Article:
Colonel Vogel : What does the diary tell you that it doesn't tell us?

    Professor Henry Jones : It tells me, that goose-stepping morons like yourself should try *reading* books instead of *burning* them!

  • #2
    More blame the Republicans who never voted for this monstrosity.

    The problem with the ACA's version of high deductible policies is that the premiums are too high because of all the free or low-cost services required that fall outside of the deductibles and the lack of actuarial rates based on risk factors. Chemotherapy? That's going to run you $4000 per month on your Bronze plan, but here are some free birth control pills. In perfect health? $300 per month. 300 pounds overweight and an alcoholic? $300 per month.

    It's amazing how little these "experts" know about health insurance now that they are in charge.
    "Faith is nothing but a firm assent of the mind : which, if it be regulated, as is our duty, cannot be afforded to anything but upon good reason, and so cannot be opposite to it."

    -John Locke

    Comment


    • #3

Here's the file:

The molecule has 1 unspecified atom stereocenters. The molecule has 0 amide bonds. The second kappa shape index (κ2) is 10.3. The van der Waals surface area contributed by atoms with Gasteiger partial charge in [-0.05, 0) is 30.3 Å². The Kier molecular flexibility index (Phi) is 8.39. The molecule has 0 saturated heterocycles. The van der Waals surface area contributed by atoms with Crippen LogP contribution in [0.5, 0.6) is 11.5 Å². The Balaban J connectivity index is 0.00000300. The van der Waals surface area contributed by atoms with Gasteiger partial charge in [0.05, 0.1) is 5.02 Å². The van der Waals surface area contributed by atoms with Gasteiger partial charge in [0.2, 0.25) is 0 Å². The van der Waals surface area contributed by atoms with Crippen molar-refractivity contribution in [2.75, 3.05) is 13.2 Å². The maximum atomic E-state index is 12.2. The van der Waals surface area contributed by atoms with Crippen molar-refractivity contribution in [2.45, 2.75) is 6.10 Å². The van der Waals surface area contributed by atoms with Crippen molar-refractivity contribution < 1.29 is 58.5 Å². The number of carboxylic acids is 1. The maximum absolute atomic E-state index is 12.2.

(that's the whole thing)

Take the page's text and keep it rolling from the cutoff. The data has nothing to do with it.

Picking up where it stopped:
Originally posted by scott View Post
      More blame the Republicans who never voted for this monstrosity.
      Blame? You can blame select Republicans for their tantrums but not for the ACA. This just points out their incoherence.

      It isn't the only issue, either.
      Colonel Vogel : What does the diary tell you that it doesn't tell us?

      Professor Henry Jones : It tells me, that goose-stepping morons like yourself should try *reading* books instead of *burning* them!

      Comment


      • #4
        Originally posted by Billy Jingo View Post
        Blame? You can blame select Republicans for their tantrums but not for the ACA. This just points out their incoherence.

        It isn't the only issue, either.
        Perhaps I wasn't clear. This column is yet another attempt to blame Republicans for the ACA since it's claimed that the ACA was a compromise between full single-payer and the conservative ideas floated 20 years ago.

        Also it's not pointing out the incoherence, it's demonstrating the failure of this government program (hence the need to focus on the Republicans).
        "Faith is nothing but a firm assent of the mind : which, if it be regulated, as is our duty, cannot be afforded to anything but upon good reason, and so cannot be opposite to it."

        -John Locke

        Comment


        • #5
          Originally posted by scott View Post
          Perhaps I wasn't clear. This column is yet another attempt to blame Republicans for the ACA since it's claimed that the ACA was a compromise between full single-payer and the conservative ideas floated 20 years ago.
          The Patients’ Choice Act of 2009 wasn't that long ago.

          Although no way it would pass the House, now.
          Colonel Vogel : What does the diary tell you that it doesn't tell us?

          Professor Henry Jones : It tells me, that goose-stepping morons like yourself should try *reading* books instead of *burning* them!